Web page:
"Our vision is to create a better everyday life for the many people."

They develop upon their corporate mission statement, expanding it into their customer proposition:
"Offering a wide range of well-designed, functional home furnishing products at prices so low that as many people as possible will be able to afford them."

So how can it be that a company with such a powerful and a clearly articulated vision can believe that it is acceptable for them to be responsible for the senseless destruction of a pioneering eco building after less than 15 years?  I would argue that their unacceptable behaviour on the Greenwich Peninsula is driven by an obsession with cost not value and that this is distorting their decision making, leading to outdated thinking that is not relevant to the specific demands of the many people who occupy our crowded island; let alone the residents of Greenwich Peninsula who already suffer from dangerously high levels of atmospheric air pollution caused by road traffic.

IKEA Southampton integrates their
offer into a city centre context
well served by public transport
Prior to the recession IKEA delivered two stores in Coventry and Southampton that sort to evolve a development model that retained their distinctive blue and yellow presence but designed a solution to work in harmony with, rather than to the detriment of their host communities, locating them in urban locations, well served by public transport and adjacent to existing retail centres.  At this point I should say that we worked with IKEA on their Hillingdon and Southampton projects, so have an in-depth knowledge of both the process and the resultant development; so it is uncomfortable to say the least advising a client that what they are doing is unacceptable and in conflict with their published sustainable development objectives.

We live in an increasingly resource constrained  world, where there is growing concern about the availability and price of many common building materials, so to senselessly destroy a perfectly serviceable building after less than 15 years, is in my view immoral and totally unacceptable.   Customers expect corporations like IKEA and Sainsbury’s to do the right thing when selecting and sourcing products, undertaking their business activities and helping their customers to minimise their impacts on the environment; but fail to see the hypocrisy that is implicit in promoting demolition.

IKEA Hillingdon scheme included a store
 with direct access to the tube
 at the end of an existing High Street
 along with 200 affordable homes
Sainsbury’s justify their position by saying that building technology has moved on since the building was completed and that their new store will use the latest technology!  Does it therefore follow that they will be closing all of their branches over fifteen years old: clearly that would be ridiculous!  If it were not for the restrictions that they have placed on the building preventing it being re-let to one of their competitors, it would not now be threatened with demolition.
IKEA say that they intend to recycle the small portion of the demolition waste pile that they create and are also going to use a green roof on their new store.  When you bear in mind that the proposed building will be over twenty meters tall I am not sure what they believe this will achieve for local residents, but the fact that they are happy to state this as some form of compensation smacks of tokenism of the worst possible kind.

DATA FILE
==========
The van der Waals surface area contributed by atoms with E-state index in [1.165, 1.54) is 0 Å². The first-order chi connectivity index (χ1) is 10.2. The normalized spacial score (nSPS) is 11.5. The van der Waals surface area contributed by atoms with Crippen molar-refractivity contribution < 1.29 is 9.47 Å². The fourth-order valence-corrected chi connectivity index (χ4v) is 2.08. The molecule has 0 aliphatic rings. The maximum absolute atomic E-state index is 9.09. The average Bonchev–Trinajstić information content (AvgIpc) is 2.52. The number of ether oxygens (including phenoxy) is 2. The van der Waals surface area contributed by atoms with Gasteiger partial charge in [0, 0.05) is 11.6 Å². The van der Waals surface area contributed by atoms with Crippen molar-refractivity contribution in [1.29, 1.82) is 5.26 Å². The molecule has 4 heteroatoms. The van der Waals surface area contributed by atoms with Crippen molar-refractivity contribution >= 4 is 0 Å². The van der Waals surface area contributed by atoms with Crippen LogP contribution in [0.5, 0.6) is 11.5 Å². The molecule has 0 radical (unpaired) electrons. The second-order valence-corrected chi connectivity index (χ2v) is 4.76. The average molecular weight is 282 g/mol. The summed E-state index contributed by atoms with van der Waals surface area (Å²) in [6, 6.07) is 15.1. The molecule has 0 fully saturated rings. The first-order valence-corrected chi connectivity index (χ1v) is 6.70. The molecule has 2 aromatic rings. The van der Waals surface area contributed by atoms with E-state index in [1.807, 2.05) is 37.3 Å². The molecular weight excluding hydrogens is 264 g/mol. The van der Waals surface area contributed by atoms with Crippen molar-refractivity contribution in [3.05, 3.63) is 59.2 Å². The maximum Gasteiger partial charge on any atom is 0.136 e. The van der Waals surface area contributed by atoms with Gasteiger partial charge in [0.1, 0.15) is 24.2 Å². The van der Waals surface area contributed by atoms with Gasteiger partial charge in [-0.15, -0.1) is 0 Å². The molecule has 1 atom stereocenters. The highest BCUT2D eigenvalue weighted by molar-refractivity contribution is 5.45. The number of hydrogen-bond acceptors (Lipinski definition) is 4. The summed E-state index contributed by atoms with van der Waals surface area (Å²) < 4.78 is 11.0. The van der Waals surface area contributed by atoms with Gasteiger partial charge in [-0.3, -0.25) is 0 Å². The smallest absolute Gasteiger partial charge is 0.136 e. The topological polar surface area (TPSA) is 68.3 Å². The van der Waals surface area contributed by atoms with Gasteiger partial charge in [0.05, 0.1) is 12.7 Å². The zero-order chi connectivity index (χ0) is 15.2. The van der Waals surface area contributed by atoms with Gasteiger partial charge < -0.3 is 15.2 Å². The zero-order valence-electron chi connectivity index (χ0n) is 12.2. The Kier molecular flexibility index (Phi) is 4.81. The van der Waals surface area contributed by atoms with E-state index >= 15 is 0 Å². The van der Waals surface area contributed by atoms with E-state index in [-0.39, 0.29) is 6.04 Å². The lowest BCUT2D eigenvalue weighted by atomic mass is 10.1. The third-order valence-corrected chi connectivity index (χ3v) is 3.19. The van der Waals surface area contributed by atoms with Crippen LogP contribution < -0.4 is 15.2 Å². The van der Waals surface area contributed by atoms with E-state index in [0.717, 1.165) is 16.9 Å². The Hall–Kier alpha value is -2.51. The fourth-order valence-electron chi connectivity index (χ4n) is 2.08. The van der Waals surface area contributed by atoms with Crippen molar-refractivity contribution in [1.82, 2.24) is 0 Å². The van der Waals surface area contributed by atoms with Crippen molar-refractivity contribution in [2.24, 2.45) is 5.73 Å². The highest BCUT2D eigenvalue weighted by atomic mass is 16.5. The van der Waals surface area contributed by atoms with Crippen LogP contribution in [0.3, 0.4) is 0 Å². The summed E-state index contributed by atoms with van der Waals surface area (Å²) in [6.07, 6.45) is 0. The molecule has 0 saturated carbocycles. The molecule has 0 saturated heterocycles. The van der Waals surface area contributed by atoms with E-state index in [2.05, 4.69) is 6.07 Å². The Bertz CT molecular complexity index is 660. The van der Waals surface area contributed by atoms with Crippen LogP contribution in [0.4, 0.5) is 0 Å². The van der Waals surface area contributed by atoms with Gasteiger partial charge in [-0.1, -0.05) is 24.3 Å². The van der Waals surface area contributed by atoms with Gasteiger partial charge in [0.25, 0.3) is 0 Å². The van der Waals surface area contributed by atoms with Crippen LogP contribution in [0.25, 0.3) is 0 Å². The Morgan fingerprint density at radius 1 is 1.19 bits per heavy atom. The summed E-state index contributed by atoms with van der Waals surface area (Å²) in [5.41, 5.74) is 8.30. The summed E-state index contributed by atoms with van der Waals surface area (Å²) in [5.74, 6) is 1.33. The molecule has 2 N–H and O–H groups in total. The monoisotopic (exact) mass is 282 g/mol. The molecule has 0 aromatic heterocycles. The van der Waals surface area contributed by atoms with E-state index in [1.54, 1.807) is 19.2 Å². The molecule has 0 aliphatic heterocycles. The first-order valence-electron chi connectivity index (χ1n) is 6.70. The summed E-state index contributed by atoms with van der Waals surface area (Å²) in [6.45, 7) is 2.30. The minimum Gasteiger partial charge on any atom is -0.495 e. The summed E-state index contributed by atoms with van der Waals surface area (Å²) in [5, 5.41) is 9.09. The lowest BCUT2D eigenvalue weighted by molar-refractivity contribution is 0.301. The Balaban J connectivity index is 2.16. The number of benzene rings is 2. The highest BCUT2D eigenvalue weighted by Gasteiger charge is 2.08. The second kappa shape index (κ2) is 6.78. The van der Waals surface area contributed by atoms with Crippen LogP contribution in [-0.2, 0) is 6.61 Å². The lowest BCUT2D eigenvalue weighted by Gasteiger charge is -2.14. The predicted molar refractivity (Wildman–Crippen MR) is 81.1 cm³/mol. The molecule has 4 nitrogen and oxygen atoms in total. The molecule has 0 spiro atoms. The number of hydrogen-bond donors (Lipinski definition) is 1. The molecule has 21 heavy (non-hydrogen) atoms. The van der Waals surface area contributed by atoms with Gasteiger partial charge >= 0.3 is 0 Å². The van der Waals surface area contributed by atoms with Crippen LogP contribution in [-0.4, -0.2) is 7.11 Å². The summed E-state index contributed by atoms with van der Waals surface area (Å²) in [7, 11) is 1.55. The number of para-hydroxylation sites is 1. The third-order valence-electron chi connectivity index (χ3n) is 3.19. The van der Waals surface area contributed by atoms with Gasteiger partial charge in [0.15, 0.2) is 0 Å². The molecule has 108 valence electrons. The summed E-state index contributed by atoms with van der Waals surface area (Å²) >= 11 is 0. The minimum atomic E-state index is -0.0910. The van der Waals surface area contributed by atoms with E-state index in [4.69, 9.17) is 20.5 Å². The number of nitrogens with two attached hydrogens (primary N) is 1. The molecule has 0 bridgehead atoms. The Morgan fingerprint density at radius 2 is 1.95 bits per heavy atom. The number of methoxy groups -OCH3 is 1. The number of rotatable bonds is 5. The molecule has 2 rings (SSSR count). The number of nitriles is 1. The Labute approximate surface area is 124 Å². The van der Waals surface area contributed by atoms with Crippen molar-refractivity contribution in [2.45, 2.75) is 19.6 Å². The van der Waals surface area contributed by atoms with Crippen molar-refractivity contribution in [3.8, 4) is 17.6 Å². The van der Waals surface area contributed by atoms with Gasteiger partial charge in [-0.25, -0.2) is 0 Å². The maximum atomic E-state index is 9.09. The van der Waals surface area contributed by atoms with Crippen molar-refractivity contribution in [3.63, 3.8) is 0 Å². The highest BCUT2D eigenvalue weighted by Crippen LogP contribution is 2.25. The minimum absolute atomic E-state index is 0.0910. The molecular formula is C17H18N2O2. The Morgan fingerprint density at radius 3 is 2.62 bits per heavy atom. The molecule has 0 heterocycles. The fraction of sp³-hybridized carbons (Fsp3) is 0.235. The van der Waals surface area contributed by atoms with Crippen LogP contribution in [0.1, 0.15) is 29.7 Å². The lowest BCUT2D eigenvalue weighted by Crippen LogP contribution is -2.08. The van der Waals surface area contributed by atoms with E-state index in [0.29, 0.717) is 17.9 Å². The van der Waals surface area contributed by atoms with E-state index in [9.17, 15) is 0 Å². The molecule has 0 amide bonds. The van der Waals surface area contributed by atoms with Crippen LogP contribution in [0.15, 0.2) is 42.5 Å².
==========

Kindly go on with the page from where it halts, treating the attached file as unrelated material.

IKEA are about to submit their Reserved Matters Planning Application and once that has been rubber stamped by The Royal Borough only English Heritage and the Secretary of State can save the building!  Catherine Croft, Twentieth Century Society Director said that:
“Not only would the demolition of such a recent building be a tragic waste of energy and resources, but this supermarket is outstandingly important. It is the most innovative retail store to have been built in the UK in the last 50 years.”
It still seems inconceivable to me that either IKEA or Sainsbury’s are happy to have their brands associated with an act of such wonton destruction but they appear not to care!  Last weekend, local residents who started a campaign “No IKEA Greenwich Peninsula”, held a protest picnic in the eco-garden planted by the Woodland Trust behind the store.  They oppose the loss of a culturally significant public building and the introduction of a large, car dependant store into the heart of their community, which already experiences some of the worst air pollution in London.

I believe that many retail companies view their property activities as not really core business and are therefore able to convince themselves that different standards of behaviour apply to their property activities.  IKEA would not buy up millions of pounds worth of second hand, perfectly functional home furnishing products, only to then senselessly smash it up; as this, they would rightly judge, to be unacceptable behaviour!  Yet this is exactly what their property department are proposing!

Come on IKEA, do the right thing, remove the threat of demolition from a pioneering eco building that is less than fifteen years old and think again.  Develop a proposition that meets the needs of the many people of London by developing a store directly served by train or tube and built with the same care, craftsmanship and environmental stewardship that you demand from you furniture.